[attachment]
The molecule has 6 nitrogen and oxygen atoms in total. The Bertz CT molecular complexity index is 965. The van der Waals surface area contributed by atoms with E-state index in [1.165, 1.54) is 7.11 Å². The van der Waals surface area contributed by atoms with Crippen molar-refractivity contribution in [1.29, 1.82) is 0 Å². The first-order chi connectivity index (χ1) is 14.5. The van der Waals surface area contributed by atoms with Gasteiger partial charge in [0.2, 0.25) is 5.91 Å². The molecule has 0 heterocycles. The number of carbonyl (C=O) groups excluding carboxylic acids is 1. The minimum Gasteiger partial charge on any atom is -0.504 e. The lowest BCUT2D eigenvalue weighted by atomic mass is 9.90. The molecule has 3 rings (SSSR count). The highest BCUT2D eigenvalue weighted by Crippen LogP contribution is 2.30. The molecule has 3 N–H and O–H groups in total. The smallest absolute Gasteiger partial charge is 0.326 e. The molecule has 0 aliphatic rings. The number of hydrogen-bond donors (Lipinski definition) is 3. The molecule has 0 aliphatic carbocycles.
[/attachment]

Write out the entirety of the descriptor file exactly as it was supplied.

The molecule has 6 nitrogen and oxygen atoms in total. The Bertz CT molecular complexity index is 965. The van der Waals surface area contributed by atoms with E-state index in [1.165, 1.54) is 7.11 Å². The van der Waals surface area contributed by atoms with Crippen molar-refractivity contribution in [1.29, 1.82) is 0 Å². The first-order chi connectivity index (χ1) is 14.5. The van der Waals surface area contributed by atoms with Gasteiger partial charge in [0.2, 0.25) is 5.91 Å². The molecule has 0 heterocycles. The number of carbonyl (C=O) groups excluding carboxylic acids is 1. The minimum Gasteiger partial charge on any atom is -0.504 e. The lowest BCUT2D eigenvalue weighted by atomic mass is 9.90. The molecule has 3 rings (SSSR count). The highest BCUT2D eigenvalue weighted by Crippen LogP contribution is 2.30. The molecule has 3 N–H and O–H groups in total. The smallest absolute Gasteiger partial charge is 0.326 e. The molecule has 0 aliphatic rings. The number of hydrogen-bond donors (Lipinski definition) is 3. The molecule has 0 aliphatic carbocycles.